After 90 minutes of thoroughly entertaining, or heartbreaking, depending on where your loyalties stand, action at the Bank of America Stadium in Charlotte, North Carolina, Mexico are set to face Costa Rica in the quarter-finals of the 2015 CONCACAF Gold Cup.
El Tri only have themselves to blame for finishing second in Group C to Trinidad and Tobago, who they played to a 4-4 draw with on Wednesday night. Now, with three days in between the draw in the final group game and the clash with Costa Rica, Mexico have plenty of things to work on.
The biggest concern Miguel Herrera's side has to take out of the draw with Trinidad and Tobago is the awful defending that allowed the Soca Warriors to claw back into the match on a few occasions. Herrera noted the imperfections after the match, per ESPN's El Tri Twitter account:
On the first Trinidad and Tobago goal, Keron Cummings was left wide open on the left side of the penalty area before he punched in his team's opener of the chaotic contest. Kenwyne Jones exploited more gaps in the El Tri back four on his 58th-minute equalizer. Jones was able to zig-zag his way through the duo of Yasser Corona and Diego Reyes before he slotted his goal past Guillermo Ochoa.
Adding to the confusion at the back was the inability to track back and catch Cordell Cato on the right wing before he crossed the ball over to Jones. Andres Guardado was the closest Mexico player to Cato, but he didn't seem very interested in sprinting back to either make a tackle or deflect the ball out for a corner.
Things went from bad to worse for El Tri in the 67th minute, when Cummings benefited from some lovely hold-up play by Jones. The Cardiff City forward outmuscled Francisco Rodriguez off a throw-in and chested the ball into open space for Cummings to shoot. A lackadaisical approach from Miguel Layun and Corona also allowed Cummings to step into space and send his rocket of a shot into the back of the net.
Just as the defense looked to be bailed out by the attack, Yohance Marshall rose above Oribe Peralta and an incoming Rodriguez to nod in a stoppage-time equalizer for Stephen Hart's side. The concession of the fourth goal capped off a brutal second half for a back line that needed to earn a bit more confidence heading into the knockout stage.
Luckily for the El Tri defense, Costa Rica haven't been dangerous in the final third for long stretches of the tournament. But that could all change if Bryan Ruiz is able to pick out pockets of space. Layun and Paul Aguilar will have to initially stop Ruiz, but the rest of the defense has to be relied on as well if Ruiz cuts into the middle of the park in an attempt to open up the back line for his teammates.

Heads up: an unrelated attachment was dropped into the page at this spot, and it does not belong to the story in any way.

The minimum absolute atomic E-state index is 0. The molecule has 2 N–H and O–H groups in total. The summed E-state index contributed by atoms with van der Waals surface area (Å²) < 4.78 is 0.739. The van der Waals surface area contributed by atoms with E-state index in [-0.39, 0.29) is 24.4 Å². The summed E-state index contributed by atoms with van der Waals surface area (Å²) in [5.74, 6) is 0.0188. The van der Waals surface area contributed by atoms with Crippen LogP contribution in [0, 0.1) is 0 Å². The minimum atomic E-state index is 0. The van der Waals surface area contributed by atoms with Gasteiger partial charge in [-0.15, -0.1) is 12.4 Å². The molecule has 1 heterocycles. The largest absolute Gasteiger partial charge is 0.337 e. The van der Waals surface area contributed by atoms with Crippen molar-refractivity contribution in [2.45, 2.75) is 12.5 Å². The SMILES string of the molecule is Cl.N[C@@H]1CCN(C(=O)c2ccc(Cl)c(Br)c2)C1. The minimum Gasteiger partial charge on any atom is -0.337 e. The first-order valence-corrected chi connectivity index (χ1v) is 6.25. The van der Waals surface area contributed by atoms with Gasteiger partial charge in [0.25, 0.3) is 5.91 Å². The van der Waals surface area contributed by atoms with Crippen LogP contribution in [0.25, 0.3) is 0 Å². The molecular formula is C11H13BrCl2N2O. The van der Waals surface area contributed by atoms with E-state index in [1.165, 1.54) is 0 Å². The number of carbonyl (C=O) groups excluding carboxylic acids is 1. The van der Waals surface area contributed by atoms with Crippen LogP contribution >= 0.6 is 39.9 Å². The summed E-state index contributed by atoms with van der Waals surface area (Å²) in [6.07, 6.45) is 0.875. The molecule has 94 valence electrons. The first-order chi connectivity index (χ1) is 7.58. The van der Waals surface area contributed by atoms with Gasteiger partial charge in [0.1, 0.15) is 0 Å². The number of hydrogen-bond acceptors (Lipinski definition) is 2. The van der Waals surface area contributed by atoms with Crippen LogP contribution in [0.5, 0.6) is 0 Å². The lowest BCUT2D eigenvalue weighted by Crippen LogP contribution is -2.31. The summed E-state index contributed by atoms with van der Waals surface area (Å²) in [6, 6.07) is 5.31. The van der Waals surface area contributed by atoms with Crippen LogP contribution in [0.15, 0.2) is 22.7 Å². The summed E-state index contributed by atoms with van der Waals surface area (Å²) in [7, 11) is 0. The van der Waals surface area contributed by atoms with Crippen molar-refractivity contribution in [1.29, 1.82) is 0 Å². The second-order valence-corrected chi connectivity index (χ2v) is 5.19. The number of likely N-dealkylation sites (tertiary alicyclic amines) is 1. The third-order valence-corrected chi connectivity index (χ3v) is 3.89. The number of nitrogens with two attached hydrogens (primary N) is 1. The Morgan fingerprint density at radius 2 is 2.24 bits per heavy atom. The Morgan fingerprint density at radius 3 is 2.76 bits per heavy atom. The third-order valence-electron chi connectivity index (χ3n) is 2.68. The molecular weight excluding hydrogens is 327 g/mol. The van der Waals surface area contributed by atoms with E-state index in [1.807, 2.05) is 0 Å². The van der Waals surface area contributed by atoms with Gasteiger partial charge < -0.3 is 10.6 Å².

As the second half progressed, the El Tri defense mimicked the poor performance of their leader, Rodriguez. The owner of 104 caps was far from impressive when he needed to shut down Jones, and his inability to mark properly on the final Trinidad and Tobago goal went down as his final mistake.
But as much as we want to blame the Mexico back four for everything that went wrong in Charlotte, the attackers must carry the weight of the blame as well. The biggest miss of the night came from Carlos Vela, who had a chance to put Mexico ahead 3-1 just seconds after Cummings netted his first strike. If the Real Sociedad man was able to put his second goal of the night into the net, Mexico would have had some space to close out the game and play a bit more relaxed.
However, the overall trend of poor finishing ultimately hurt El Tri as they came up short in their quest to avoid Costa Rica until the semi-final round. Mexico attempted 22 shots in the 4-4 draw, but only six of them went on target, per MLSSoccer.com. Although he did score on a piece of individual brilliance in the 51st minute, Vela only recorded one shot on target.
Giovani Dos Santos, who exited at the half with a right thigh injury, per Fox Sports' Francisco X. Rivera, and his replacement Peralta combined for two shots off target. That low production level is simply unacceptable in a tournament that Mexico must win to keep the dream of competing in the 2017 FIFA Confederations Cup alive.
The high level of inefficiency in front of goal has been a scary trend throughout the group stage for Herrera's side. Despite netting six strikes against Cuba, Mexico only put 18 of their 44 attempts on goal, per MLSSoccer.com. Three days later, in the 0-0 draw against Guatemala, four of their 19 shots went on target, per MLSSoccer.com.
Poor finishing will eventually catch up to Mexico, if it hasn't already, and that combined with the shaky defending shown on Wednesday, will not keep El Tri in the competition for long.
The good news is Herrera has three days to fix all of the issues with his team, but the personnel will likely stay the same. Mexico are getting bad performances out of their stars like Vela and Dos Santos, who, when healthy, are required to be in the starting 11.
Mexico are starting to brew a recipe for disaster. If no adjustments are made and focus still remains a problem on Sunday, El Tri could be out of the Gold Cup and looking for a new manager.
Joe Tansey is covering the Gold Cup for Bleacher Report. You can follow him on Twitter, @JTansey90.